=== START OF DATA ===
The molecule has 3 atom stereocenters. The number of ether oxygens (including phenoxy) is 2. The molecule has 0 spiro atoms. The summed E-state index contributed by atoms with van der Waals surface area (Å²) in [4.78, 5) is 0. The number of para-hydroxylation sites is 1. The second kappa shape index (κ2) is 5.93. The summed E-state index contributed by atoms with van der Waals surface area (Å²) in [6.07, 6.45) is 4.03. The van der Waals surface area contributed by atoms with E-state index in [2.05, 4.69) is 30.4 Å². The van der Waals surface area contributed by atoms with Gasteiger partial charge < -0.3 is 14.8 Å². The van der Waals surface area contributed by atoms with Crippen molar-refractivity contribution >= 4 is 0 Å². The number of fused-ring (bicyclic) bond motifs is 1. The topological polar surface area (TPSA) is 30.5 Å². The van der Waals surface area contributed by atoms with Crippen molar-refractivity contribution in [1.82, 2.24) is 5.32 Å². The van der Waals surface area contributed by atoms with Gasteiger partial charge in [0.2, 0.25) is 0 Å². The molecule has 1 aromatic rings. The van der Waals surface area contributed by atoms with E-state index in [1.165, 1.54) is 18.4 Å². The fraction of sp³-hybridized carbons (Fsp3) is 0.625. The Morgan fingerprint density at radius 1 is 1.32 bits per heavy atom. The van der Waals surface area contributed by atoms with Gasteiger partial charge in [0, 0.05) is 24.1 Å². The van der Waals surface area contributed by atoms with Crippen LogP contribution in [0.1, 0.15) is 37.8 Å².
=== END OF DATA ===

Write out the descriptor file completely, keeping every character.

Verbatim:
The molecule has 3 atom stereocenters. The number of ether oxygens (including phenoxy) is 2. The molecule has 0 spiro atoms. The summed E-state index contributed by atoms with van der Waals surface area (Å²) in [4.78, 5) is 0. The number of para-hydroxylation sites is 1. The second kappa shape index (κ2) is 5.93. The summed E-state index contributed by atoms with van der Waals surface area (Å²) in [6.07, 6.45) is 4.03. The van der Waals surface area contributed by atoms with E-state index in [2.05, 4.69) is 30.4 Å². The van der Waals surface area contributed by atoms with Gasteiger partial charge < -0.3 is 14.8 Å². The van der Waals surface area contributed by atoms with Crippen molar-refractivity contribution >= 4 is 0 Å². The number of fused-ring (bicyclic) bond motifs is 1. The topological polar surface area (TPSA) is 30.5 Å². The van der Waals surface area contributed by atoms with Crippen molar-refractivity contribution in [1.82, 2.24) is 5.32 Å². The van der Waals surface area contributed by atoms with Gasteiger partial charge in [0.2, 0.25) is 0 Å². The molecule has 1 aromatic rings. The van der Waals surface area contributed by atoms with E-state index in [1.165, 1.54) is 18.4 Å². The fraction of sp³-hybridized carbons (Fsp3) is 0.625. The Morgan fingerprint density at radius 1 is 1.32 bits per heavy atom. The van der Waals surface area contributed by atoms with Gasteiger partial charge in [0, 0.05) is 24.1 Å². The van der Waals surface area contributed by atoms with Crippen LogP contribution in [0.1, 0.15) is 37.8 Å².